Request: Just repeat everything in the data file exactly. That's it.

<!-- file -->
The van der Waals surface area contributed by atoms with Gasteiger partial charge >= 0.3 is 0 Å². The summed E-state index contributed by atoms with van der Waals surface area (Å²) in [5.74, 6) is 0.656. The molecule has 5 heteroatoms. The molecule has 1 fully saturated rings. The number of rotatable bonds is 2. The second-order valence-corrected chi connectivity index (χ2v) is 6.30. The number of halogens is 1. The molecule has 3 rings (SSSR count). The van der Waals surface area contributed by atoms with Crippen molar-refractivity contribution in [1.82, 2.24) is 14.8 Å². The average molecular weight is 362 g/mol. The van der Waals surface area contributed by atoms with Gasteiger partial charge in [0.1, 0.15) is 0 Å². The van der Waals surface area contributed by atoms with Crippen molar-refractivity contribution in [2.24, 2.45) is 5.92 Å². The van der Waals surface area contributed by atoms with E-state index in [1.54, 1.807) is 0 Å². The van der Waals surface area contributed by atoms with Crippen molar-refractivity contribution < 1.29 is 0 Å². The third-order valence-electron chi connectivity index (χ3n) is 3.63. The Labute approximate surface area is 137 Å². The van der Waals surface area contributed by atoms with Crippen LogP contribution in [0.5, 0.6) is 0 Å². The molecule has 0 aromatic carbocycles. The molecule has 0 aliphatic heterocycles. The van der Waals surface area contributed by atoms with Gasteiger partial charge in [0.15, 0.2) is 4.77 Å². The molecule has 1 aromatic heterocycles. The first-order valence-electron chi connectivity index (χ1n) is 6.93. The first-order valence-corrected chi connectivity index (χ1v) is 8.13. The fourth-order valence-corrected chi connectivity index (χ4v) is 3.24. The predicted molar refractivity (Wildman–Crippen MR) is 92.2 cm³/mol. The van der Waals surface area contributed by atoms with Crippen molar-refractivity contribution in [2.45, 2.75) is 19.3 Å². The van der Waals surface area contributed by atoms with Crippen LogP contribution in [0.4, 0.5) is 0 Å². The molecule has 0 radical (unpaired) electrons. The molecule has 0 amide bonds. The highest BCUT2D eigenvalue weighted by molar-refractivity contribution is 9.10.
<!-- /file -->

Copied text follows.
The van der Waals surface area contributed by atoms with Gasteiger partial charge >= 0.3 is 0 Å². The summed E-state index contributed by atoms with van der Waals surface area (Å²) in [5.74, 6) is 0.656. The molecule has 5 heteroatoms. The molecule has 1 fully saturated rings. The number of rotatable bonds is 2. The second-order valence-corrected chi connectivity index (χ2v) is 6.30. The number of halogens is 1. The molecule has 3 rings (SSSR count). The van der Waals surface area contributed by atoms with Crippen molar-refractivity contribution in [1.82, 2.24) is 14.8 Å². The average molecular weight is 362 g/mol. The van der Waals surface area contributed by atoms with Gasteiger partial charge in [0.1, 0.15) is 0 Å². The van der Waals surface area contributed by atoms with Crippen molar-refractivity contribution in [2.24, 2.45) is 5.92 Å². The van der Waals surface area contributed by atoms with E-state index in [1.54, 1.807) is 0 Å². The van der Waals surface area contributed by atoms with Crippen molar-refractivity contribution < 1.29 is 0 Å². The third-order valence-electron chi connectivity index (χ3n) is 3.63. The Labute approximate surface area is 137 Å². The van der Waals surface area contributed by atoms with Crippen LogP contribution in [0.5, 0.6) is 0 Å². The molecule has 0 aromatic carbocycles. The molecule has 0 aliphatic heterocycles. The van der Waals surface area contributed by atoms with Gasteiger partial charge in [0.15, 0.2) is 4.77 Å². The molecule has 1 aromatic heterocycles. The first-order valence-electron chi connectivity index (χ1n) is 6.93. The first-order valence-corrected chi connectivity index (χ1v) is 8.13. The fourth-order valence-corrected chi connectivity index (χ4v) is 3.24. The predicted molar refractivity (Wildman–Crippen MR) is 92.2 cm³/mol. The van der Waals surface area contributed by atoms with Crippen molar-refractivity contribution in [2.45, 2.75) is 19.3 Å². The van der Waals surface area contributed by atoms with Crippen LogP contribution in [0.4, 0.5) is 0 Å². The molecule has 0 radical (unpaired) electrons. The molecule has 0 amide bonds. The highest BCUT2D eigenvalue weighted by molar-refractivity contribution is 9.10.